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  • Kat Allen

The Internet of Things: How do we get interconnection without Big Brother?

I do not live in a Smart Home. It's a rental built in the mid-90s and has never been renovated, so it has none of the charm of a turn-of-the-century Colonial and none of the technology of a post-millennium renovation. This is OK.

But sometimes, I wish that my house was just a little bit smarter.

A Current Example

My sons share a room. One of them is *very* afraid of the dark. He won't walk through an unlit room, even if the path to the next room is lit by the open doors on both sides. So of course their room is the one where the overhead lights started just not coming on intermittently a few weeks ago.

I rent currently, but my landlord is overseas, so scheduling maintenance is on me: I called an electrician and left a message.

It's been a busy week at school, so I blew off trying again when we got the light to turn on a few times. But now, of course, it won't turn on at all.

I'm an engineer, I have a dining room table covered in motors and batteries --I could fix it myself, right?

Yeah, no. I love a good DIY, but DIY electrical is a bad idea now ( 120V at 10A bites hard, people!) and a bad idea for the future (code violations cause fires!). Better to have a professional come in than to be That Guy (Gal) who left the next resident of this house a home maintenance disaster to clean up.

Wouldn't it be nice if the broken switch had just called someone for me to get itself repaired?

Yes, yes it would. So why aren't all my wall switches Smart Switches, which could call an electrician to come fix them for me at the first sign of trouble?

  1. Current smart switches don't (apparently) have this capability, which is not surprising -- the electricians themselves probably don't take appointment requests from Alexa, Google Home, or Siri.

  2. Control. Right now, when it's working, I can be 100% sure that nobody is messing with the lights except the 5 year old turning them on and off to annoy his brother. The most that someone can mess with lights in a room they aren't in is if there's a second switch down the hall. In contrast, a house with smart switches can be controlled from anywhere -- my daughter can control the light switches in her room at her dad's house, open the garage door, or change the heat settings from her iPad 5 miles away at my house. If there are security holes anywhere along the authentication path, it might be possible for anyone to control the lights and garage door and heating in a SmartHouse. Some light switch manufacturers user geofencing to prevent anyone who is not nearby to control the lights, but not all of them, and that has its own potential flaws.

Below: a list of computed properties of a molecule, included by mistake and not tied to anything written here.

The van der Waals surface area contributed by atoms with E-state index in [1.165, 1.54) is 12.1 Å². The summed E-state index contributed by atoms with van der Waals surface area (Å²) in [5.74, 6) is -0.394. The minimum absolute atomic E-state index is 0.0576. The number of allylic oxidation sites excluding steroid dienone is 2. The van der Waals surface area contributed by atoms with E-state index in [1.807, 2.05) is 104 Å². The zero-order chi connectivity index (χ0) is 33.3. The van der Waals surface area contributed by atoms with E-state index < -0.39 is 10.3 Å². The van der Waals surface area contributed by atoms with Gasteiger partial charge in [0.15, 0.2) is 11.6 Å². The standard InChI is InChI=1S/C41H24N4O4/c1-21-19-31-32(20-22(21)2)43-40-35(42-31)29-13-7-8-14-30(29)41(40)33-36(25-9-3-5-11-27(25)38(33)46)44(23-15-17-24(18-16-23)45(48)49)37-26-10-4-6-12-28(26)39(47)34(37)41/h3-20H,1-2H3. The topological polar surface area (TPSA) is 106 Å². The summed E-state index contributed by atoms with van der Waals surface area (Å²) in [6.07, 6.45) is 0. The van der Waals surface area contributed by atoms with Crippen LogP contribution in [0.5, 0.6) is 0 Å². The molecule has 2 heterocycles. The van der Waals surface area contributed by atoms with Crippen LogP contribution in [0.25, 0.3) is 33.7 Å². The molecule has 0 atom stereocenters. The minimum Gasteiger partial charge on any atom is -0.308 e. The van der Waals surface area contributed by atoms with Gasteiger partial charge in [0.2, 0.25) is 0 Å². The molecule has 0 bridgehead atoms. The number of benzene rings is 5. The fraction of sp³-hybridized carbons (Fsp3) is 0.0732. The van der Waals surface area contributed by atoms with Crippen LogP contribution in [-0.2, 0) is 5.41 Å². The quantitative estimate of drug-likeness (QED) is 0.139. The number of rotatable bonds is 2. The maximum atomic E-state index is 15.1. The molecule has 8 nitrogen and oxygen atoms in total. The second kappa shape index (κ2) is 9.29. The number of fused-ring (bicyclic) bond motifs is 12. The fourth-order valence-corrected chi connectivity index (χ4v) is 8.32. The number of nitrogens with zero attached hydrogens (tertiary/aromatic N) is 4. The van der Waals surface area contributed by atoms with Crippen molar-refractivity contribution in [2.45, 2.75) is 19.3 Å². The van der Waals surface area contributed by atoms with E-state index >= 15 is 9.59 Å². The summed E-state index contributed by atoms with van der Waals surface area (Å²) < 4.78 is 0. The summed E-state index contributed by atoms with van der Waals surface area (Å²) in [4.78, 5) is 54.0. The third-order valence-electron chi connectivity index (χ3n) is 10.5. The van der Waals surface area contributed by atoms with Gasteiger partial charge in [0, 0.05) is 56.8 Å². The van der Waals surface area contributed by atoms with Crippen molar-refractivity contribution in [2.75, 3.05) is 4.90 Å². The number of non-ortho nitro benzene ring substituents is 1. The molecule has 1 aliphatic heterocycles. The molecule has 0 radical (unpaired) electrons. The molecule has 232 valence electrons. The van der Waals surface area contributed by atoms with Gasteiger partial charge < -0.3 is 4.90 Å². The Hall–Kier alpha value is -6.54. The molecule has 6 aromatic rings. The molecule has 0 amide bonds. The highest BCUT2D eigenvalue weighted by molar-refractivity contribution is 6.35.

Wait, what's geofencing?

Geofencing means using GPS and wifi location data to limit the geographical area in which something can happen. I can use geofencing to tell me when someone in my family leaves work for home, for example, or an advertiser can use geofencing to pop up ads for businesses within walking distance of where I am.

3. Smart Lights are expensive. Smart switches vary from $65 - $180, per light switch. In contrast, I can get a regular double-barrel light switch for $8 at a big-box home store, and a really nice looking one for $20. All those $100 switches add up quickly!

4. Interoperability - or the lack therof. Lots of smart switches work with the current big players in voice-operated computing and digital assistants (Google, Amazon, Apple), but almost none of them work with each other. Once you've picked a brand, you're stuck with it, even if they go out of business or just aren't making the really cool thing you'd like to have incorporated into your system.

5. Privacy - in addition to being locked into that company's products, that company has access to a lot of information about you that is surprisingly personal. Do you want your light switch company to know that you always turn the light on at 4 AM? What could they guess about your life from that information? What kind of weird marketing will you get if the light switch company sells that information to a Big Data marketing firm? I don't know, but I don't think I like it.

And that is without any of the direct spying concerns from having cameras and microphones in your smart devices!

So how do we fix it? How do we get Smart Homes without being locked into expensive proprietary platforms where megacorporations spy on your every move and send the information to advertisers?

A Recipe For Smart Freedom

  1. Privacy legislation. Big companies have no incentive not to collect your data and sell it to the highest bidder, so this is a place where Government of The People needs to act on behalf of The People.

  2. Standards for interoperability. If there's no standard for making something, everyone makes their own. If there is a standard, everyone gets input into the process and then has to live with the results. This will help with controls, too - if all the smart people think about the right way to do something, knowing that they have to get it right the first time (because changing industry or government standards is much, much harder than shipping a patch to your buggy code) the resulting system will be much more reliable and robust.

Once we have both of these, acceptance will be higher, so the electricians will be incentivized to connect in to the (standardized, open-source) Smart Home automatic notification system, and my light switch will schedule it's own repair.

So, that's it! Industry standards and privacy legislation ... how hard could that be?

I'd better make some phone calls.

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